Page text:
His friends, and many in the entertainment business, still call him Woody. And while he has penned some well-known films, and lived on the West Coast for several years, Heywood Gould is a true New Yorker and back in the city where he belongs. After all, he was born in the Bronx and raised in Brooklyn and started his writing career as a reporter for the NY Post when, he says, “it was still known as a pinko rag.”
Gould has written fourteen books and nine screenplays, among them “Boys From Brazil,” “Fort Apache, the Bronx,” “Cocktail,” and “Rolling Thunder.” Now, “Drafted: a Memoir of the ‘60s,” has just been released. The book takes us back to that tumultuous time, when men of a certain age were awaiting those notices from the draft board, or listening with fear that their numbers would come up, and devising creative ways of avoidance.
“It is really a story about what it was like in the ‘60s, especially for a whole group whose lives were changed by having to deal with the draft,” Gould told me. “Some went into professions, some got married, some left the country.” He quotes one young man in the book who says, “my friend did the Queer act, put a little polish on his nails.” Gould vividly describes “the endless column of diseases, on countless forms, as possible draft deterrents. (”I checked a few of the mental ones,” he writes.)
His personal tale is a wild ride of sorts — no spoilers here, but it does end on hopping on a bus — beginning in 1966, “even before we knew that little war over there was brewing.” His resistance did not have to do with Vietnam, perhaps, but it was still a gutsy decision, especially knowing his own family history.
“My whole family had served in wars,” he says, “even my aunts had been WACS. And here I was dodging the draft. And we were Jewish, my family had been refugees, so emotions were complicated. (“Will I be betraying them by defying the country they love”? he writes. “My father felt he had the prove his courage against the accusation that Jews were cowards and slackers.”) Ultimately, that generation gap was healed, and Gould went on to a writing career, starting with the Post.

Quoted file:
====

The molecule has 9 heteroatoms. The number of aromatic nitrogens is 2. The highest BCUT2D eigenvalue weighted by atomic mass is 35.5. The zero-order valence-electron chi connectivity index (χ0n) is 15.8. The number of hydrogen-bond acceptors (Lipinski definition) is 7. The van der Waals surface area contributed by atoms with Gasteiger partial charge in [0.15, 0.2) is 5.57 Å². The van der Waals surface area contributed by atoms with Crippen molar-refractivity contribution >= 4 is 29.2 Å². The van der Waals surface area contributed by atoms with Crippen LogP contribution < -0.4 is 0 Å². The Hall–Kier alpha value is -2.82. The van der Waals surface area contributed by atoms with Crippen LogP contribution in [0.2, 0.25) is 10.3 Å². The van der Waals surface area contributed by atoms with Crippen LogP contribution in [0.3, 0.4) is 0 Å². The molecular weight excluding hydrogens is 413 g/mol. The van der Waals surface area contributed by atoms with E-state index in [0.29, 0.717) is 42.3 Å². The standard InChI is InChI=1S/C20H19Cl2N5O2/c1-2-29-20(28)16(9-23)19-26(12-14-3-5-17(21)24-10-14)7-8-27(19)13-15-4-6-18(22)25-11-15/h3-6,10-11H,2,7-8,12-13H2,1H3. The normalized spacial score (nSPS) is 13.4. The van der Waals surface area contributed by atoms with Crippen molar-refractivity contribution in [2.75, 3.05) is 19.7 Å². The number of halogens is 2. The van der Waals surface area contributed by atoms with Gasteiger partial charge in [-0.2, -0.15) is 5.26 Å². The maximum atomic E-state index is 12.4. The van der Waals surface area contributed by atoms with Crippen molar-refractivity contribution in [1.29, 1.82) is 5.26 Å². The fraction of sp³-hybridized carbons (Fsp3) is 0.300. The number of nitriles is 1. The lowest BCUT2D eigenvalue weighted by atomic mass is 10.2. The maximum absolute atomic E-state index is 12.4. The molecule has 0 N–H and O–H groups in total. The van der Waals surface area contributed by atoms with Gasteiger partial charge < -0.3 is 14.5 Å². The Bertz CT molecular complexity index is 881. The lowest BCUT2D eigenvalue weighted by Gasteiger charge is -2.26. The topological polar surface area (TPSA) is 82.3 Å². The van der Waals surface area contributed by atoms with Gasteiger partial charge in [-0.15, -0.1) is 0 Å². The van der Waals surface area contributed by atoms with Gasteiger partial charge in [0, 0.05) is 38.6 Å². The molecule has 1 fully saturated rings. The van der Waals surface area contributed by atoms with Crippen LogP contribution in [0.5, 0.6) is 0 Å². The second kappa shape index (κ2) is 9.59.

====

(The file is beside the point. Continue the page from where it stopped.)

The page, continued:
Move to Screenwriting
“It was a great time there,” he says, “working alongside people like Nora Ephron, Pete Hamill, Max Lerner and other liberal icons. “But ultimately, I felt restrained by having only to tell the facts. I always knew there was so much more to the stories.”
But journalism taught him to write on deadline, which served him well when he moved to screenwriting. “I could turn over scripts really quickly,” he says, ”including all the rewriting you’re constantly asked to do.” That career probably brought him the most attention, (not to mention money) but it was not without controversy and headaches. “Every movie was a struggle, with arguments and recriminations,” he recalls. “Fort Apache: The Bronx,” in particular, created a lot of unwanted attention and fears from that community. “Even while we were shooting it, people were saying we were racist and at times I was being chased down the street,” he says. “Locals were afraid they’d be portrayed in a bad light and it all came down on the writer, as in me.”
He admired the star of that film, Paul Newman, as he did most of the big names he worked with. “I felt the same about Gregory Peck,” he says, “the old pros were always prepared and knew what they wanted to do.” (Not so much Laurence Olivier, whom he calls “arrogant and a gossip.”) One of the young ones he worked with also gets good notices from Gould. “Tom Cruise (who starred in “Cocktail”) was a great guy and hard worker, especially being dyslexic. And even though his first words to me were, ‘Paul (Newman) says you’re crazy,’ we got along great and played basketball together.”
Gould and his family never felt “home” until they returned to New York. Now, he is loving the personal role of grandpa, and the professional emphasis is on “Drafted,” hoping it will find wide appeal. “Originally I wrote it for people of my generation who understand what that period was like,” Gould says. “But I am finding young people today are really interested in that period. Honest, I never try to imagine who my audience will be. On this one, I just wanted to get my feelings all out there.”
Those feelings changed, along with the times. Didn’t Bob Dylan write a song about that?